Isolates derived from patients enrolled in the dalbavancin clinical development program for ABSSSI were tested for susceptibility against dalbavancin and vancomycin. Identification of isolates was confirmed by MALDI Biotyper (Bruker, Bellerica, MA USA). Briefly, dalbavancin was diluted in DMSO and susceptibility testing was performed by broth microdilution in Cation-adjusted Mueller Hinton Broth supplemented with 0.002% (v/v) polysorbate 80, as described in CLSI M7, CLSI M100 and Eurofins Medinet SOP [7] (1-P-PR-PRO-9002355– Broth Microdilution MIC Testing with Frozen Panels). Quality control and interpretations of results were performed according with CLSI M100 with the reference strains Staphylococcus aureus ATCC 29213 and Streptococcus pneumoniae ATCC 49619. Vancomycin testing was performed in a similar manner, with differences as outlined in Table 1.
Table 1

CLSI methodology for broth microdilution

Testing conditions

Dalbavancin

Vancomycin

Medium

Cation-adjusted Mueller Hinton Broth supplemented with 0.002% (v/v) polysorbate 80

Cation-adjusted Mueller Hinton Broth

Inoculum

Direct colony suspension, equivalent to a 0.5 McFarland standard

Direct colony suspension, equivalent to a 0.5 McFarland standard

Incubation

35 +/− 2°C; ambient air; 24 hours

35 +/− 2°C; ambient air; 24 hours

Solvent/diluent

DMSO

Water

Of the 634 S. aureus isolates identified, the dalbavancin MIC90 was 0.06 μg/ml. Three isolates (0.4%) had an MIC greater than the FDA breakpoint of >0.12 μg/ml. The MIC90 of S. aureus for vancomycin was 1 μg/ml and no isolate had an MIC greater the breakpoint of 2 μg/ml. Cross tabulation of these susceptibility data confirmed that 99.6% of the isolates that were susceptible to vancomycin were also susceptible to dalbavancin (Table 2).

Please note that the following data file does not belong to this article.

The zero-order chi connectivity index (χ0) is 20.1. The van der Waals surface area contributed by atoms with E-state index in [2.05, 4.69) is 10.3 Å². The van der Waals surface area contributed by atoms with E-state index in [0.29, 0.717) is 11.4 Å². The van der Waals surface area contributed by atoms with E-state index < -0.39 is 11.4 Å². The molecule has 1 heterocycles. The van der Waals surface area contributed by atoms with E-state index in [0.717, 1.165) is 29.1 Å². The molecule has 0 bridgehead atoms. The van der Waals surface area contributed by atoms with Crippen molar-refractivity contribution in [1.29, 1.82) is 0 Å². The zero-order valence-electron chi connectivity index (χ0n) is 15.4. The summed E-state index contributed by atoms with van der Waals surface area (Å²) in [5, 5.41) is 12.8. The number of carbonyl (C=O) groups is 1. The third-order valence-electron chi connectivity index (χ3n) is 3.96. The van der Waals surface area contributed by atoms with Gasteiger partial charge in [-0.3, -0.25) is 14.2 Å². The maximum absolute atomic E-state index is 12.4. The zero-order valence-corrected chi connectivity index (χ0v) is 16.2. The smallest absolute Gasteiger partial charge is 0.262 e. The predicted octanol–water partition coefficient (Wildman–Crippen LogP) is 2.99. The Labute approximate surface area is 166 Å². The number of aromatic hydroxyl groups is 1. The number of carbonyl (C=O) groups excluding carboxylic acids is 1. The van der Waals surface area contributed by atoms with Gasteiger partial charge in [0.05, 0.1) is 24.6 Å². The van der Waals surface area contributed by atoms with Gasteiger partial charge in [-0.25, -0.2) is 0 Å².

Table 2

Cross tabulation of S. aureus isolates with mean inhibitory concentrations for vancomycin and dalbavancin

Vancomycin MIC (μg/ml)

Dalbavancin MIC (μg/ml)

0.008

0.015

0.03

0.06

0.12

0.25

0.25

 

1

    

0.5

 

3

142

191

5

1

1

1

2

49

230

7

1

2

     

1

Of the 192 beta-hemolytic streptococci, which include S. pyogenes (87), S. agalactiae (36), S. dysgalactiae (4), S. anginosus group (49), Group C streptococci (9) and Group G streptococci (7), the dalbavancin MIC90 was 0.06 μg/ml. Two isolates had an MIC >0.12 μg/ml. The two isolates (1%) that would be considered non-susceptible to dalbavancin were both susceptible to vancomycin. Cross tabulation of these susceptibility data confirmed that 99.0% of the isolates that were susceptible to vancomycin were also susceptible to dalbavancin (Table 3).
Table 3

Cross tabulation of Beta-hemolytic streptococcal isolates with mean inhibitory concentrations for vancomycin and dalbavancin

Vancomycin MIC (μg/ml)

Dalbavancin MIC (μg/ml)

<0.001

0.002

0.004

0.008

0.015

0.03

0.06

0.12

0.25

≤0.015

1

1

  

1

    

0.03

 

1

       

0.06

   

1

     

0.12

 

1

       

0.25

 

2

19

16

38

14

4

3

2

0.5

 

7

7

18

20

16

3

4

 

1

  

1

4

3

 

1

  
One patient treated with dalbavancin had an MIC that would be considered non-susceptible (MIC = 0.25 μg/ml). This organism was positive for the Panton-Valentine leukocidin toxin and methicillin resistance and the patient was a clinical success at Day 3 and a clinical cure at Day 14. The other patient with a dalbavancin MIC to S. aureus of >0.12 μg/ml (MIC = 0.25 μg/ml) was treated with vancomycin and was a clinical success (Table 4).